The sign outside the bar advertised its basic function: HANGOVERS INSTALLED AND SERVICED. They weren't kidding. It was dark by the time Jervil got back to the hotel. When he woke in the morning, she was still gone. Making good on her promise. Probably halfway home by now. He stood there, swaying, staring at the emptiness, staring at the aftermath of midnight.
         "I only did it once."
         Just once, he had never hit her before, not hard, he would never again, but it was done. So easy. An irrevocable error.
         Unexpectedly, the floor started to rise up toward him. But his reaction time was still good. Or so he thought. But, as he twisted sideways, trying to evade the carpet, it slammed him in the side of the head.
         He woke in the morning, almost frozen to death by the air conditioning. The phone was ringing.
         "It's me."
         "No, me."
         "Are you drunk?"
         "I'm hungover, this is a lousy line, I thought it was Petey, okay? Is that you, Splinter?"
         "Yeah. What happened."
         "He wasn't there, that's what happened."
         "He was there! We had a spotter, you were seen. You were seen, Jervil. You walked right by him! Do you understand what I'm saying?"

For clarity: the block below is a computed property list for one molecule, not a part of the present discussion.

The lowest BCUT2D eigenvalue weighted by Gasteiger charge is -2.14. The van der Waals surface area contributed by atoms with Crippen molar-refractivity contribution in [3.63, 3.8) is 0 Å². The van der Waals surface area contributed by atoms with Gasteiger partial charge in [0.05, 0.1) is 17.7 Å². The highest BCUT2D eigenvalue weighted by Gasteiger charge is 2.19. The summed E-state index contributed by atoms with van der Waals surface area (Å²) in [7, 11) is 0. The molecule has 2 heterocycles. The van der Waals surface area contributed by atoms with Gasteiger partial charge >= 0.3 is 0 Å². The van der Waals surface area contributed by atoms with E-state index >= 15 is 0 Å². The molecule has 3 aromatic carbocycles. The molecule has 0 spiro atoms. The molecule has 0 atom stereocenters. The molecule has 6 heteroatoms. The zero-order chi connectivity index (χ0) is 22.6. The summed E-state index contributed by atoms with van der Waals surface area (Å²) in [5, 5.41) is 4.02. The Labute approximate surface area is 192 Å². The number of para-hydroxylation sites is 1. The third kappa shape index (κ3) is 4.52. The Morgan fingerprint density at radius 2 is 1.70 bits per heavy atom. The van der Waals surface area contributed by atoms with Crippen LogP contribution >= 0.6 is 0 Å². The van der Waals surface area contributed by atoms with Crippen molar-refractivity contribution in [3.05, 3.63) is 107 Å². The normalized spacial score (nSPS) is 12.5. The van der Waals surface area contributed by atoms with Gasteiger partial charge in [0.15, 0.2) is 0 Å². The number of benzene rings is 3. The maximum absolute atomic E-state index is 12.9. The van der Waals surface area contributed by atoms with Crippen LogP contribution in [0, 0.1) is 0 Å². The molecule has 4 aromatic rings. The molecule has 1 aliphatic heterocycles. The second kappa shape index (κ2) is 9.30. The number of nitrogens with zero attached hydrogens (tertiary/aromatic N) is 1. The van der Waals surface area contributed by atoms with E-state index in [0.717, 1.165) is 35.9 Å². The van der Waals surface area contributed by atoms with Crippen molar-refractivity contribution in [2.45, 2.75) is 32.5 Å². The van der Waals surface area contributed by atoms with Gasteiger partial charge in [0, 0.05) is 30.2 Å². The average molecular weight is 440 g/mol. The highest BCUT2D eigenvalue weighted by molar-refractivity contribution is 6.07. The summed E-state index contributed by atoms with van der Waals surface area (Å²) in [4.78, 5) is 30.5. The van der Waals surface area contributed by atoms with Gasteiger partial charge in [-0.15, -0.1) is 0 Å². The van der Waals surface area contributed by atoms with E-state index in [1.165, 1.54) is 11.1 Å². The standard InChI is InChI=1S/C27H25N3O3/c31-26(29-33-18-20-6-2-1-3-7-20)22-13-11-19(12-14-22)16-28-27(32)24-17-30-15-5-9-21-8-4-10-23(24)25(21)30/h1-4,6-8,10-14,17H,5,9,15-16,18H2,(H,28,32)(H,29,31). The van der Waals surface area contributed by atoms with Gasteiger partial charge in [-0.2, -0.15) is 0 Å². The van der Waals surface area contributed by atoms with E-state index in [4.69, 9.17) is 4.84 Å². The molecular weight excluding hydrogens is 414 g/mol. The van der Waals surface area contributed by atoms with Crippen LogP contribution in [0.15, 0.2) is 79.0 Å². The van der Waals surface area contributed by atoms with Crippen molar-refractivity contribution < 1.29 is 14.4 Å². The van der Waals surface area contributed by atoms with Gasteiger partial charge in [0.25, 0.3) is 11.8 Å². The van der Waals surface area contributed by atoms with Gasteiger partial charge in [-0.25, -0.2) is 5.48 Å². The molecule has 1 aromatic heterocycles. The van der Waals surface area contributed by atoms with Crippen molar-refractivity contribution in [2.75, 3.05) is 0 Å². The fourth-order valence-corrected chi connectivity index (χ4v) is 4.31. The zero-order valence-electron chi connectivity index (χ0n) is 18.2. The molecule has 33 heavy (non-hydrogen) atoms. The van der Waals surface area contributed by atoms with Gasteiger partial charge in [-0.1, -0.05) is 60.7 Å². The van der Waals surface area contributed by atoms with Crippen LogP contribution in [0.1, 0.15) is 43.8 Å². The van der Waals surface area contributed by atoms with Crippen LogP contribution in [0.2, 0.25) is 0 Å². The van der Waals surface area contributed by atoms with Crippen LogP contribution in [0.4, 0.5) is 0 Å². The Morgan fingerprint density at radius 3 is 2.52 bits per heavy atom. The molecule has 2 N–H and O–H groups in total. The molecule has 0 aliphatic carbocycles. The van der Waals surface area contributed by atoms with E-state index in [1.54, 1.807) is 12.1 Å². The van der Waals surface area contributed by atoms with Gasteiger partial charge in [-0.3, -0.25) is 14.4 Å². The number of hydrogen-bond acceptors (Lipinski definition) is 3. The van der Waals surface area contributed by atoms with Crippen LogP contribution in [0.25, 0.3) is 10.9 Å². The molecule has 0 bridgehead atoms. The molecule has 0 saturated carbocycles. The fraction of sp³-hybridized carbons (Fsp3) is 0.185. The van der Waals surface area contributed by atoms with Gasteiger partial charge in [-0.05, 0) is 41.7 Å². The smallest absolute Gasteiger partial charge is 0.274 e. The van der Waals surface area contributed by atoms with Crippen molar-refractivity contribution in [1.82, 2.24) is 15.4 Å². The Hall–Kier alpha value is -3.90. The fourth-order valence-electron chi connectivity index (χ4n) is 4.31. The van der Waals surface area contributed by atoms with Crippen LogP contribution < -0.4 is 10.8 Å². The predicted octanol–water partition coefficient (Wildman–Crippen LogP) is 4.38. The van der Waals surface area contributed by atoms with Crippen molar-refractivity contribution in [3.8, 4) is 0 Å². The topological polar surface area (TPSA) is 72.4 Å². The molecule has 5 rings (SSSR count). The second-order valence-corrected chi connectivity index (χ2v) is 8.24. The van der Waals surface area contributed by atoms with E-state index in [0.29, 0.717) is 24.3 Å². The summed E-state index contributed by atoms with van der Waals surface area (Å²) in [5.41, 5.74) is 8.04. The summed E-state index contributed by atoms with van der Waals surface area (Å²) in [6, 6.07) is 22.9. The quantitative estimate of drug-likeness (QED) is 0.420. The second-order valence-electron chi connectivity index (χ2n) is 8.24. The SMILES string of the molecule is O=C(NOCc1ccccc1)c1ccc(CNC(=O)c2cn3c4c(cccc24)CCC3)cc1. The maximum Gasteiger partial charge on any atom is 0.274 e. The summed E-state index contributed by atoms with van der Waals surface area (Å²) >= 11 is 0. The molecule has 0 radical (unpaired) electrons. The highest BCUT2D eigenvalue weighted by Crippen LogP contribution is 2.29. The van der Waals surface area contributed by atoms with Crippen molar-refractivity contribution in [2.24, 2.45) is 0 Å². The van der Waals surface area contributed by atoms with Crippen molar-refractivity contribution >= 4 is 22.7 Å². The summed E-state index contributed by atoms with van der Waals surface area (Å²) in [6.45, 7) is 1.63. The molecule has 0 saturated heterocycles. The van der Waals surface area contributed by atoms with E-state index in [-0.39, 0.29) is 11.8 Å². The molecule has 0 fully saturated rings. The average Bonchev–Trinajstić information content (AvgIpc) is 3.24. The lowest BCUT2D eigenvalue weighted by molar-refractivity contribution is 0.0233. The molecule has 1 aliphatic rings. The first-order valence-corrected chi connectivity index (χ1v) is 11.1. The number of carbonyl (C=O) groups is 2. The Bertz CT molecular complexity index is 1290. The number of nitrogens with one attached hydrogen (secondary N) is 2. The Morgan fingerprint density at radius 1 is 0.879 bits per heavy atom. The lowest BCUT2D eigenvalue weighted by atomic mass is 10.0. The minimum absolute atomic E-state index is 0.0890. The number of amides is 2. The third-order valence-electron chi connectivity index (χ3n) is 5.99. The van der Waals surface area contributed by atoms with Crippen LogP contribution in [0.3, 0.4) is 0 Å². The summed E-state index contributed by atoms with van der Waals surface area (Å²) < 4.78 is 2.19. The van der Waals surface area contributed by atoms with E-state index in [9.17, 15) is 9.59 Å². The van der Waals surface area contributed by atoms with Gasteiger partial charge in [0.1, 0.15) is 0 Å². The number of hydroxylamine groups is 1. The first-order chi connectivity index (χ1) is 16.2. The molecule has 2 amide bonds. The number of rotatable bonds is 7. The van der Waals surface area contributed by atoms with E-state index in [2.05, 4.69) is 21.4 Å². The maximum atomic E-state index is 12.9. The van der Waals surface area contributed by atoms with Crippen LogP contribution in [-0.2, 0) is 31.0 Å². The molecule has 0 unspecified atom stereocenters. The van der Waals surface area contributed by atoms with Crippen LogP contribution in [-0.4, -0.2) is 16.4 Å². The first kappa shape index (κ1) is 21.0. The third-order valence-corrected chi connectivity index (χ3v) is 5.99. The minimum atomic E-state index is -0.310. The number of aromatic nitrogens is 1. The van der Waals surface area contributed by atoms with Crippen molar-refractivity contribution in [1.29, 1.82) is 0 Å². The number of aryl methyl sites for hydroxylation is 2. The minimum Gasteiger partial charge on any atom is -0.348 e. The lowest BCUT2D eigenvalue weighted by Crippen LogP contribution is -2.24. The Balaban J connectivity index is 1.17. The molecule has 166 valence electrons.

"I'm not sure that you do. Just remember Cottage. You do remember Cottage, don't you?"
         "I saw the photos."
         "Okay then. There's a temple. He's going to be there at 2 pm. Not before, not after. You will be there to meet him and you will do what you have to. Have you got that?"
         "Yeah. Which temple?"
         "There's an envelope for you at the front desk. There's a map. Don't be late, Jervil. Don't be late."
         Outside, a blistering sun, and the usual raucous cacophony of traffic. Before coming to Thailand, he had expected - naively - torpid jungles and drowsy streets as silent as waiting vultures. Instead, a world of shuddering air conditioners, incessant traffic, blaring loudspeakers, electronic circuits cranked up to the intolerable maximum. If it could make noise (lots of it) then the Thais loved it.